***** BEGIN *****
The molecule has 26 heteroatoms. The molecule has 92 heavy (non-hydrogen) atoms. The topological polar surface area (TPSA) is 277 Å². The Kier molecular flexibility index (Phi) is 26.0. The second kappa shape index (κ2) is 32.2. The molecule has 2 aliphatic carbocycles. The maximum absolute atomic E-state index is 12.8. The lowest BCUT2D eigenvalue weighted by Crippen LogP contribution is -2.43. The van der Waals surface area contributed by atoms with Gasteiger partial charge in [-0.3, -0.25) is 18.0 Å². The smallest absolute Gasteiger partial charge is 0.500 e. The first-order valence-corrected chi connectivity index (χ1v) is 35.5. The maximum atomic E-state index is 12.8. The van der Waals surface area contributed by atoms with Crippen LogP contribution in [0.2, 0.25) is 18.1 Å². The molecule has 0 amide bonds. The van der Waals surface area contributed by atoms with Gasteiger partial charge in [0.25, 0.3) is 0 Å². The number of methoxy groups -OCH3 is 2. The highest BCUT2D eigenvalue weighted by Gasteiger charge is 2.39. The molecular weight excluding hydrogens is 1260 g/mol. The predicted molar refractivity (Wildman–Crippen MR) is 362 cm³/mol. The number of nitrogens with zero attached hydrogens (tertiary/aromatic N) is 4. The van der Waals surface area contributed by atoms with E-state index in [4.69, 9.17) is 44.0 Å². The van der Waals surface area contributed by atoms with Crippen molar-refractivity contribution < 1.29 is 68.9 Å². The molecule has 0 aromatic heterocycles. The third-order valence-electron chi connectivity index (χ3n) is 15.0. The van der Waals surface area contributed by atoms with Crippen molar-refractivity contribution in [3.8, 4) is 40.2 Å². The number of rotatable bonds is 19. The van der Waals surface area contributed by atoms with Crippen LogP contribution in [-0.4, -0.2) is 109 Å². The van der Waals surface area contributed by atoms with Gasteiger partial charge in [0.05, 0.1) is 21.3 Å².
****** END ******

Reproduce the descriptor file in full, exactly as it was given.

The molecule has 26 heteroatoms. The molecule has 92 heavy (non-hydrogen) atoms. The topological polar surface area (TPSA) is 277 Å². The Kier molecular flexibility index (Phi) is 26.0. The second kappa shape index (κ2) is 32.2. The molecule has 2 aliphatic carbocycles. The maximum absolute atomic E-state index is 12.8. The lowest BCUT2D eigenvalue weighted by Crippen LogP contribution is -2.43. The van der Waals surface area contributed by atoms with Gasteiger partial charge in [-0.3, -0.25) is 18.0 Å². The smallest absolute Gasteiger partial charge is 0.500 e. The first-order valence-corrected chi connectivity index (χ1v) is 35.5. The maximum atomic E-state index is 12.8. The van der Waals surface area contributed by atoms with Crippen LogP contribution in [0.2, 0.25) is 18.1 Å². The molecule has 0 amide bonds. The van der Waals surface area contributed by atoms with Gasteiger partial charge in [0.25, 0.3) is 0 Å². The number of methoxy groups -OCH3 is 2. The highest BCUT2D eigenvalue weighted by Gasteiger charge is 2.39. The molecular weight excluding hydrogens is 1260 g/mol. The predicted molar refractivity (Wildman–Crippen MR) is 362 cm³/mol. The number of nitrogens with zero attached hydrogens (tertiary/aromatic N) is 4. The van der Waals surface area contributed by atoms with E-state index in [4.69, 9.17) is 44.0 Å². The van der Waals surface area contributed by atoms with Crippen molar-refractivity contribution < 1.29 is 68.9 Å². The molecule has 0 aromatic heterocycles. The third-order valence-electron chi connectivity index (χ3n) is 15.0. The van der Waals surface area contributed by atoms with Crippen molar-refractivity contribution in [3.8, 4) is 40.2 Å². The number of rotatable bonds is 19. The van der Waals surface area contributed by atoms with Crippen LogP contribution in [-0.4, -0.2) is 109 Å². The van der Waals surface area contributed by atoms with Gasteiger partial charge in [0.05, 0.1) is 21.3 Å².